This paper examines the capital allocation decisions of a small sample of South African manufacturers in the context of macroeconomic uncertainty for the period 2006 - 2015. Employing a mixed methods approach, the research finds a moderate, negative relationship between a constructed proxy for uncertainty in the economy and non-maintenance-related investment spend. Moreover, there is evidence to suggest that investment has been less responsive to improvements in the uncertainty index in more recent years. This is traced to the declining profitability of manufacturing operations in the sample, and hence firms' abilities to invest in future capabilities and capacity. These findings probe an investigation of the business strategies employed by South African manufacturers, given the increasing price pressures resulting from the commodification of manufactured goods in the global economy. Rather than competing on price, this study points to the importance of investment strategies that aim not only to enhance production efficiencies, but also to reengineer the value proposition of traditional South African manufacturing away from a cost-focused approach. This is suggested as a potential means of improving profitability and thus developing greater opportunity for investment activity when more favourable economic contexts arise.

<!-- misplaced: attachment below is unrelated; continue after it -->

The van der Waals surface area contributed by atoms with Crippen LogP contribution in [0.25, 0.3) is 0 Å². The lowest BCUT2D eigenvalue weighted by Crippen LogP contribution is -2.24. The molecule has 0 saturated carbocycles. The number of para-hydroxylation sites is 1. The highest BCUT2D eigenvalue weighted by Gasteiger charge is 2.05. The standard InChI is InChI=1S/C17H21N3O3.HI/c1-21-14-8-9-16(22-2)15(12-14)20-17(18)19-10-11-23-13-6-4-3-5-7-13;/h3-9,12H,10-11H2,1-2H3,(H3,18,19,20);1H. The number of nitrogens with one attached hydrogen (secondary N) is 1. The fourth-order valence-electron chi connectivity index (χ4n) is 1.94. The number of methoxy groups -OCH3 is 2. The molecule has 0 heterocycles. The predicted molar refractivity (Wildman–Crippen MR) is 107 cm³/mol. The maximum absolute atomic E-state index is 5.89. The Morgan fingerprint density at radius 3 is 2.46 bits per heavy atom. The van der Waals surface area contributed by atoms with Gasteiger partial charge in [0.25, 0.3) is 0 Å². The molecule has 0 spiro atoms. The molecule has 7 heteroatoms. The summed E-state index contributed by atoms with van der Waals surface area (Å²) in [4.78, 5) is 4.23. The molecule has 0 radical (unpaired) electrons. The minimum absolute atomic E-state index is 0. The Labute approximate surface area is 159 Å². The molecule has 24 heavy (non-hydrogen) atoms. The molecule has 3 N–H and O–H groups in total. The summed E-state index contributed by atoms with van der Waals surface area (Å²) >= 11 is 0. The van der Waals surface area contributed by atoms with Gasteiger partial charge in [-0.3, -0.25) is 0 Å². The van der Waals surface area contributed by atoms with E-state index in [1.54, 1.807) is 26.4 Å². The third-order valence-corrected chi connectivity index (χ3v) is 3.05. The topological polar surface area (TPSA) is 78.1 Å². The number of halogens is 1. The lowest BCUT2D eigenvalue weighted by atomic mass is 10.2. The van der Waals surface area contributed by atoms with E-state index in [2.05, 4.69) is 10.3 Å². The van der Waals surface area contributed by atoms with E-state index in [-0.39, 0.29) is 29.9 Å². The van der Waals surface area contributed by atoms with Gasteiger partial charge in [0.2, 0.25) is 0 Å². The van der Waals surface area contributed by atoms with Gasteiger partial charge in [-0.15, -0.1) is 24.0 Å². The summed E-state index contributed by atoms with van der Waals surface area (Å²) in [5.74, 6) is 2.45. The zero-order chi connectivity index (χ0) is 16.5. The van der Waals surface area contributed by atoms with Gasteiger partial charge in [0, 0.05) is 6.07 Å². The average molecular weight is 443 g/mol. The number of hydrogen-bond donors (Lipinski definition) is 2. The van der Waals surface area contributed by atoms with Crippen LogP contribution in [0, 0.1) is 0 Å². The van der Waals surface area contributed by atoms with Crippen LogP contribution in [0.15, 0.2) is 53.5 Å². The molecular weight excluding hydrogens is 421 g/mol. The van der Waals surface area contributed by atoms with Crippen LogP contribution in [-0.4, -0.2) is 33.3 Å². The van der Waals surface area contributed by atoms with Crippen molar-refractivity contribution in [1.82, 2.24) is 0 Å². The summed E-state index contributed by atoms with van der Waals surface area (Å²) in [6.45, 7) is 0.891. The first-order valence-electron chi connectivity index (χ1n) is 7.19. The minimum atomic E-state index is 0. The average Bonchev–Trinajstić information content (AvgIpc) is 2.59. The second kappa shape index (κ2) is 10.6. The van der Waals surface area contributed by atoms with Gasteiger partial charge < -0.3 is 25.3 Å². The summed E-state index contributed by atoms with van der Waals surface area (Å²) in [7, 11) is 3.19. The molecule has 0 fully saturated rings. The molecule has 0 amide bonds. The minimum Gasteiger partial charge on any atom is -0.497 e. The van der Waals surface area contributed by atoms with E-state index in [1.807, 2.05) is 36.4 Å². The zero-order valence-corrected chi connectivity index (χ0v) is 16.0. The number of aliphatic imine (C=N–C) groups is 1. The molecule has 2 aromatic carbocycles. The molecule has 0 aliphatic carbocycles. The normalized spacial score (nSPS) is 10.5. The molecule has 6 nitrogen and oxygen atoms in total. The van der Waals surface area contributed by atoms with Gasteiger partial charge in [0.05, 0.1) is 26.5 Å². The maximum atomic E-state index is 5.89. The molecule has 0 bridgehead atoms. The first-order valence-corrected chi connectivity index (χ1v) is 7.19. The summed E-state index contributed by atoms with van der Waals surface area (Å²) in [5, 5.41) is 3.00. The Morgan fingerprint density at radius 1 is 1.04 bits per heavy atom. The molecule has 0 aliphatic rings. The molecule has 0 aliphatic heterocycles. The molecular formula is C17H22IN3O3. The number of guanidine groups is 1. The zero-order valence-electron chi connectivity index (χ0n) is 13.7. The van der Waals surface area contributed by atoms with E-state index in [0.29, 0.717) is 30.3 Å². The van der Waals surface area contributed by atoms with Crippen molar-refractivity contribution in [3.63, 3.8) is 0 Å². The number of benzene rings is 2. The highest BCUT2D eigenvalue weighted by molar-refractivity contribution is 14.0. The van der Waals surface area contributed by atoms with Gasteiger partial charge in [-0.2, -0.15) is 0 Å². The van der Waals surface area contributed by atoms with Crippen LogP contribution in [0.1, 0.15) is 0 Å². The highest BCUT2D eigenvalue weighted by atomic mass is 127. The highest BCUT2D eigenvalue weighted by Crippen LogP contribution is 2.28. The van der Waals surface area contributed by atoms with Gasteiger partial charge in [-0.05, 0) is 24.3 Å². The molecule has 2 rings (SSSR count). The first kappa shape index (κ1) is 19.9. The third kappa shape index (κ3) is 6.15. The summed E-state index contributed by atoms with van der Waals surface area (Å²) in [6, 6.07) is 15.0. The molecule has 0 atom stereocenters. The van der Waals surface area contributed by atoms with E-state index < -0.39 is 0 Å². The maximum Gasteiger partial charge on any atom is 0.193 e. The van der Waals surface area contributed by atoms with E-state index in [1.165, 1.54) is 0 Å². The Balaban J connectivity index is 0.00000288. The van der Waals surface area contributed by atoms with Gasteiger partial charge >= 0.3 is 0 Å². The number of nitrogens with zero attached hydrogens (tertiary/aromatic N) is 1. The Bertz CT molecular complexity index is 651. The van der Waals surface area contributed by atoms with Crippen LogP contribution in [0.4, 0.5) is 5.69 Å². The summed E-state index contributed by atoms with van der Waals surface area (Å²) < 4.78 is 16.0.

Mini Dissertation (MBA)--University of Pretoria, 2017.